Totally flabergasted by the fact that one of the kitchens (ahem… Hillary…) has not tasted most of the amazing bounty that comes from the sea, we set out to change that. With lobster on the brain, our first mission was to find the best lobster rolls this city had to offer — we headed to Brooklyn Flea in Fort Greene to taste the Red Hook Lobster Pound rolls.
We tried one Maine style: cold with homemade mayo, and one Connecticut style: warm with butter.
Listen, we’re not on the Cape, we’re not on the Vineyard, we’re not in coastal Maine. We’re in New York so we’re doing things our way, which we decided was cold with homemade Old Bay mayo on a toasted, buttered roll.
Even though making your own lobster rolls may seem daunting, it seriously is a “one pot” meal, and comes together really very quickly.
First, get a short broth going to poach the lobster in and to give it a little flavor.
Fill a large stockpot with water, then add one tablespoon of vinegar (doesn’t matter what kind), a big pinch of salt, a couple bay leaves, half of a lemon, and two tablespoons of Old Bay seasoning. Let that simmer for about 20 minutes.
Next it is time to put together this delicious Old Bay mayonnaise (making the mayo from scratch of course).
1 egg yolk
150 ml oil (either tasteless, such as canola, or olive oil, your preference)
Good couple dashes of salt
Splash of vinegar (we used red wine)
1-2 t Dijon mustard
6-8 dashes Tabasco
2 T Old Bay Seasoning
With a balloon whisk, combine the egg yolk, mustard, salt and vinegar. In a slow stream, add the oil to the mixture, whisking vigorously to emulsify.
Add the remaining seasonings in slowly, whisking to combine and tasting frequently.
Set the mayo aside in the refrigerator.
Now for the lobster… you will probably want to have a glass of wine or a shot of tequila before this next step.
We procured our lovely 2lb lobster from The Lobster Place in Chelsea Market and let him sit in the refrigerator for a bit while putting together the broth and the mayo.
(Please note: the next few photographs are not for the faint of heart. If you prefer your lobster whole, and hanging out at the bottom of the ocean rather than in a delicious buttered roll, you may as well stop reading now… but for those who love EATING lobster, like we do, read on… )
Amy fearlessly tore him limb from limb… first separating the tail from the body by twisting both in the opposite direction (this should instantly kill the lobster although it may keep moving… do not be deterred) then remove the claws in the same fashion.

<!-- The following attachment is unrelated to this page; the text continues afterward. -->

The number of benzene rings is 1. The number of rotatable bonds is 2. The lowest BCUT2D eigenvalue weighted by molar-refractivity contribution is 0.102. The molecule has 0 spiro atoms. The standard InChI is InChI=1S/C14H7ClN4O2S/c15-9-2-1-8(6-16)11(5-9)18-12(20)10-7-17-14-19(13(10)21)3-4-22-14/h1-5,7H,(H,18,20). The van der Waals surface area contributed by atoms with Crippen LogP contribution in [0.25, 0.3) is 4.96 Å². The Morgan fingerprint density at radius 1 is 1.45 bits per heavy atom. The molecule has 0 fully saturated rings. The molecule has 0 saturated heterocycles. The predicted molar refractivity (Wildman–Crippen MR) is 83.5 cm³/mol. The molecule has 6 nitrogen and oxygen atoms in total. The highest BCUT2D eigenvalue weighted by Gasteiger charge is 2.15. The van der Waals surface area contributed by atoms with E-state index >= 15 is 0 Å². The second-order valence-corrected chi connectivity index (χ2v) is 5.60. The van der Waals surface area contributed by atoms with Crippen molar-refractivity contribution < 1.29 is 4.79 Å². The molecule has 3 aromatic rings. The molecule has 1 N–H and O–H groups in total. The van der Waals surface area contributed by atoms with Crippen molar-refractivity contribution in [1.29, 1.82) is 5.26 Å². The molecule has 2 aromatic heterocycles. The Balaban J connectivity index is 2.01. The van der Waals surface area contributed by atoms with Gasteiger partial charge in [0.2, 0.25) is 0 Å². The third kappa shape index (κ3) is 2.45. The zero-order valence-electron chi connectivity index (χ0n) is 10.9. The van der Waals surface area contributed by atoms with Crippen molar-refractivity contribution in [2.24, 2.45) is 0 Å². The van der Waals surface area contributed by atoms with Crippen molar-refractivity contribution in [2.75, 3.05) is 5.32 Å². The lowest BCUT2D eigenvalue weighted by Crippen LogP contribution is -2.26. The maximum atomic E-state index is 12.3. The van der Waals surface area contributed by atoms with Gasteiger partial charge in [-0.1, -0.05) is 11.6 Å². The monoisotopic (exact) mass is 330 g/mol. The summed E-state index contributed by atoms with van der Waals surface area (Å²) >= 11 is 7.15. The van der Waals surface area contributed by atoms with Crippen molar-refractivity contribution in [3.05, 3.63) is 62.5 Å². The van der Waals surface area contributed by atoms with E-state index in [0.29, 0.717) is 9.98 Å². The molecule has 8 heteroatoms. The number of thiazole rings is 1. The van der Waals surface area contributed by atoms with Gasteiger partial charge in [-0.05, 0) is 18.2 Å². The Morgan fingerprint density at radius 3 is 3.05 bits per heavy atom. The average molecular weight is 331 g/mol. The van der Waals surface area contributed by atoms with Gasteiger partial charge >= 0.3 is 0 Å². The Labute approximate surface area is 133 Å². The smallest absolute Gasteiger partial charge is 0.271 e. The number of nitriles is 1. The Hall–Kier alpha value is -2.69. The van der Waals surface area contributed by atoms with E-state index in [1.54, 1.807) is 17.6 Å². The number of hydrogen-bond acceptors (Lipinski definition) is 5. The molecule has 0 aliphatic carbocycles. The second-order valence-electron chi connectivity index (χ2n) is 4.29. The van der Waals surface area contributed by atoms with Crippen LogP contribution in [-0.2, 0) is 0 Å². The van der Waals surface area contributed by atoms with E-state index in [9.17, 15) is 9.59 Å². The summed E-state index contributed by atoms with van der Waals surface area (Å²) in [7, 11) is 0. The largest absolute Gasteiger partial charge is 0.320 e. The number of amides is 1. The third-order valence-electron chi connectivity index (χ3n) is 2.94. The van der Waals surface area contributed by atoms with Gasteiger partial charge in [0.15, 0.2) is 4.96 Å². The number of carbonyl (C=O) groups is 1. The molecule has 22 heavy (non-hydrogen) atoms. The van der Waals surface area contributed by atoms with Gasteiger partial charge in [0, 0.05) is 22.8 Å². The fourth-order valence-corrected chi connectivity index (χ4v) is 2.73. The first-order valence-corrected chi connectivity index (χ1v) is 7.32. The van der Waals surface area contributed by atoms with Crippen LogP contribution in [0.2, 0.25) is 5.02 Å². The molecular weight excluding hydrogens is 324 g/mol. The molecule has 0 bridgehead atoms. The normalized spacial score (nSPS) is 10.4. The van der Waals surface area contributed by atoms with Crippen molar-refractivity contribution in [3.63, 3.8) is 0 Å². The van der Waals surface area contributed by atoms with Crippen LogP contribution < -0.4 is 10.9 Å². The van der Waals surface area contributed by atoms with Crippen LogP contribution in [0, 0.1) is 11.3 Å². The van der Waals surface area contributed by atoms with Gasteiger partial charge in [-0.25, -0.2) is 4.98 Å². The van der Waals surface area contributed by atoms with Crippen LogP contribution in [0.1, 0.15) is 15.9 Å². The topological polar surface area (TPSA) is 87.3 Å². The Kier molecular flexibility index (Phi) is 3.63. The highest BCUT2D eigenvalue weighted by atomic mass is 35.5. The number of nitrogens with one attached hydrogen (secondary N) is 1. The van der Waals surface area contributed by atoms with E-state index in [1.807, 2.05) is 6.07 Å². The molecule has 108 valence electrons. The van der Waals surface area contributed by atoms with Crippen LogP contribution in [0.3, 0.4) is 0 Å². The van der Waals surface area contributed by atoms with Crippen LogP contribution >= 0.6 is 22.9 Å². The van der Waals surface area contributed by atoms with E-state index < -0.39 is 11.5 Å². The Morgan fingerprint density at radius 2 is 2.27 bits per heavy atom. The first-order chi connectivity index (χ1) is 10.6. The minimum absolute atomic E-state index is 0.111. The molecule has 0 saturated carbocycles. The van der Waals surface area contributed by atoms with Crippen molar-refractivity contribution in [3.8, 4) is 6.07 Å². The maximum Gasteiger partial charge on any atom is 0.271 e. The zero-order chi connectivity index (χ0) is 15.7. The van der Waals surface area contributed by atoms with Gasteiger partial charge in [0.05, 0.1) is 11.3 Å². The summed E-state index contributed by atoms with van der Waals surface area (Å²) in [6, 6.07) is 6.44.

…reserve the tail, and claws for the lobster rolls. Do what you will with the rest.
Poach the tail and claws in your broth for 8-10 minutes, then place them directly in an ice bath.
Now for the tricky part, removing the meat from the shells. We highly recommend working over a bowl, sink, newspaper, etc – this can get messy.
With the tail on its side, give it a good press until the shell cracks, this will make it easier to split open the shell and obtain the meat in one fell swoop.
For the claws – using the backside of a heavy knife whack the bottom part of the claw until it cracks, repeat on the other side, this should break off the shell and the claw meat should come out in close to one solid piece. Don’t forget all the meat in those knuckles now! Take kitchen shears and cut through the joints attached to the claw to grab all that delicious meat!
Dice the meat, and refrigerate for a little bit as you clean up — you don’t want any hidden lobster bits stinking up your kitchen.
Time to prepare the rolls. We bought 6 small soft dinner rolls from Amy’s Bread, and boy are we glad we did, yum!
Slice each roll almost all the way through, then brush the inside (generously…) with melted butter.
In a 350 degree oven, toast for about 5 minutes. Remove from the oven and at this point you can brush them with additional butter (we say the more butter the better).
Now for the finishing touches. Combine the chopped lobster meat with the Old Bay mayo (little by little) until it is just right. At this point we mixed in some chopped fresh herbs – tarragon (this was KEY!), chives, parsley, and scallions, reserving some for sprinkling on top.
Generously fill each roll with the lobster meat, sprinkle some more herbs on top, open up a crisp bottle of rose and DIG IN.
Not to toot our own horn or anything, but the Red Hook roll didn’t hold a candle to these. Seriously, some of the best lobster rolls we have ever tasted. Enjoy!